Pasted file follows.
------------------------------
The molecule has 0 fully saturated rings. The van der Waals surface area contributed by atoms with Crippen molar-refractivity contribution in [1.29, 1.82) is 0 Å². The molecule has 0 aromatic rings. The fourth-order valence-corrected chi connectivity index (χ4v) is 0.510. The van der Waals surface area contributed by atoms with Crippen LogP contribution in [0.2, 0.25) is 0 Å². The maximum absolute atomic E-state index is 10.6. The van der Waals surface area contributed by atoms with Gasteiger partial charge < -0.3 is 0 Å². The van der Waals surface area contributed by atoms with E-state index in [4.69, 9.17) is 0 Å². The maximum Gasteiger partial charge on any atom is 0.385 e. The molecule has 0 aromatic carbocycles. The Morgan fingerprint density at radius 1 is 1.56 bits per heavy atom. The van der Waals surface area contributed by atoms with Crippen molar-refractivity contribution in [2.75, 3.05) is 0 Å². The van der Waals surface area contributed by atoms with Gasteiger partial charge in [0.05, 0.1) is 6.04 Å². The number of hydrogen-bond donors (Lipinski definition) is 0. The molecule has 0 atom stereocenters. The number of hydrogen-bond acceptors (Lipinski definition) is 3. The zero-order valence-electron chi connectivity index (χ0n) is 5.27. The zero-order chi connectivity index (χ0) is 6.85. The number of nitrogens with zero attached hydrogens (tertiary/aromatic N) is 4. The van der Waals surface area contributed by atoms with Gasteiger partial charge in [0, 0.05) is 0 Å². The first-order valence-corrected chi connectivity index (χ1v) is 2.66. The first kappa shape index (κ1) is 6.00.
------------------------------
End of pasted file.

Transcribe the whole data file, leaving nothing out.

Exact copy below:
The molecule has 0 fully saturated rings. The van der Waals surface area contributed by atoms with Crippen molar-refractivity contribution in [1.29, 1.82) is 0 Å². The molecule has 0 aromatic rings. The fourth-order valence-corrected chi connectivity index (χ4v) is 0.510. The van der Waals surface area contributed by atoms with Crippen LogP contribution in [0.2, 0.25) is 0 Å². The maximum absolute atomic E-state index is 10.6. The van der Waals surface area contributed by atoms with Gasteiger partial charge < -0.3 is 0 Å². The van der Waals surface area contributed by atoms with E-state index in [4.69, 9.17) is 0 Å². The maximum Gasteiger partial charge on any atom is 0.385 e. The molecule has 0 aromatic carbocycles. The Morgan fingerprint density at radius 1 is 1.56 bits per heavy atom. The van der Waals surface area contributed by atoms with Crippen molar-refractivity contribution in [2.75, 3.05) is 0 Å². The van der Waals surface area contributed by atoms with Gasteiger partial charge in [0.05, 0.1) is 6.04 Å². The number of hydrogen-bond donors (Lipinski definition) is 0. The molecule has 0 atom stereocenters. The number of hydrogen-bond acceptors (Lipinski definition) is 3. The zero-order valence-electron chi connectivity index (χ0n) is 5.27. The zero-order chi connectivity index (χ0) is 6.85. The number of nitrogens with zero attached hydrogens (tertiary/aromatic N) is 4. The van der Waals surface area contributed by atoms with Gasteiger partial charge in [0, 0.05) is 0 Å². The first-order valence-corrected chi connectivity index (χ1v) is 2.66. The first kappa shape index (κ1) is 6.00.